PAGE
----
Booth’s Daughter


This book is about family relationships, posing the question about just how much responsibility and sacrifice can reasonably be expected from any one person.

The story starts in 1880 when Edwina Booth is eighteen and has newly left school. It charts her life for the next five years. Her father is an actor, and Edwina devotes herself to looking after him. She supports him by attending his performances in the theatre, she sits beside him at press conferences, and she travels with him on tour and helps with all the arrangements. The most onerous is their German tour because she is the only one in their party who speaks German.

Edwina is concerned about her father as he frequently has fits of depression. This is partly because the whole family bears the burden of Edwina’s uncle, John Wilkes Booth, who shot Lincoln. As Edwina grows up she begins to see her father in a different light. She suddenly realises that her father uses people –– or, as she puts it, crushes people. Then she overhears part of a conversation and discovers that her father hopes that she will continue looking after him all his life. In other words she will not be able to marry and have a family of her own. Is this really what Edwina wants out of life? She thinks of her aunt who has done just that and spent her whole life looking after her mother.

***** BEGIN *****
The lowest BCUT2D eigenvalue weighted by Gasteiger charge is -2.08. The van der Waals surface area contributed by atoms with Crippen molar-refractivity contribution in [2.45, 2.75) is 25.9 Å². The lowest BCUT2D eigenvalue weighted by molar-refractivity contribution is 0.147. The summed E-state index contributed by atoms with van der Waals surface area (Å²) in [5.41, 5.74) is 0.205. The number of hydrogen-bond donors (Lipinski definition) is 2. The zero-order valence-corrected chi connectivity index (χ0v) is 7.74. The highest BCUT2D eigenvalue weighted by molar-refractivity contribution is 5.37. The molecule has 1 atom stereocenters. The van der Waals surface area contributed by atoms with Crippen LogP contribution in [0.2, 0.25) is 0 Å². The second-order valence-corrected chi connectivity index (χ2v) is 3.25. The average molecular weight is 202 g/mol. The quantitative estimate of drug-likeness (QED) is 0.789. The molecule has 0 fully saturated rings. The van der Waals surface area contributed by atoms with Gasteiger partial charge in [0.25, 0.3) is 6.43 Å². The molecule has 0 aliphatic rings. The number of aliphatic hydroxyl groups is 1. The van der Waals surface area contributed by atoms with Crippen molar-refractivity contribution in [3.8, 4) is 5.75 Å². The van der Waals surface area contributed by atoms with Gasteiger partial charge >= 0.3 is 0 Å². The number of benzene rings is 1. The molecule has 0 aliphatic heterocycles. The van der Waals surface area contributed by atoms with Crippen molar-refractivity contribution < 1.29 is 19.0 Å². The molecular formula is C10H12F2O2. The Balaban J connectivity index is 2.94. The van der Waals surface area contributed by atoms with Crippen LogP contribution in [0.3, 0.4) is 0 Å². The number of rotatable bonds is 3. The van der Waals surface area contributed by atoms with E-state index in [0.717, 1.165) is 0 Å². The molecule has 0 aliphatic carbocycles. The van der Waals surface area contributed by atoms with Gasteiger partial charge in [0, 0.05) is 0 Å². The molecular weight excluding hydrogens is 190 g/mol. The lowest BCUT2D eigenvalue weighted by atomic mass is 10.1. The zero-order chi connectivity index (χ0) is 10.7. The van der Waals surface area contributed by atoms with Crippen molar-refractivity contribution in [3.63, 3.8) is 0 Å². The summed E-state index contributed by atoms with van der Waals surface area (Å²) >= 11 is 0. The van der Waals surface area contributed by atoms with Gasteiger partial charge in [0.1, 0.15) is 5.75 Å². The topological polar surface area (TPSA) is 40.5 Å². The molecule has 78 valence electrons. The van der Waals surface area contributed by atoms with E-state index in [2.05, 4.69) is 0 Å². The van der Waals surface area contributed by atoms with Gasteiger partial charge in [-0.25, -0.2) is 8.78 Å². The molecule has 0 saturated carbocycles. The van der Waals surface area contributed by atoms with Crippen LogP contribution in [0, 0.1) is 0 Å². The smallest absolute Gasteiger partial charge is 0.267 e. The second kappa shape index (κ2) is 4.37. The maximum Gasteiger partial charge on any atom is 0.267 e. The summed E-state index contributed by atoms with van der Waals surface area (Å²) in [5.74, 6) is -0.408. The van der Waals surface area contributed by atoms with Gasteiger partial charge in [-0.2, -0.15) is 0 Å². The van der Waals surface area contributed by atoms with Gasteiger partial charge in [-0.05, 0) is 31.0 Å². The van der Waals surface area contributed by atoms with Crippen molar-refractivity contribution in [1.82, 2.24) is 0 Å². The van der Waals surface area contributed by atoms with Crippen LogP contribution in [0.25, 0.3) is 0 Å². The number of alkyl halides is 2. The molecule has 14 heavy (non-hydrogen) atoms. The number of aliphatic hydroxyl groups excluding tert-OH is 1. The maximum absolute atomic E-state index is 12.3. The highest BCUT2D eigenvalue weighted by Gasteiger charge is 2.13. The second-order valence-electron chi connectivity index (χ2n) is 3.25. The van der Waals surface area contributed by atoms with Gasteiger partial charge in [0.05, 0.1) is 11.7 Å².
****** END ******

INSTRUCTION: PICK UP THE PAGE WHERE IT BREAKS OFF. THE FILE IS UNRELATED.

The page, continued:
Then Edwina gets the chance to marry a man who is independent enough to stand up to her father. Should she seize this opportunity? True, she has a responsibility to her father, but does she not also have a responsibility to herself?

Told in the first person by Edwina, it comes with a note on the sources and a bibliography. Very thought provoking. Young adult.

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(US) $17.95

(US) 9781932425864




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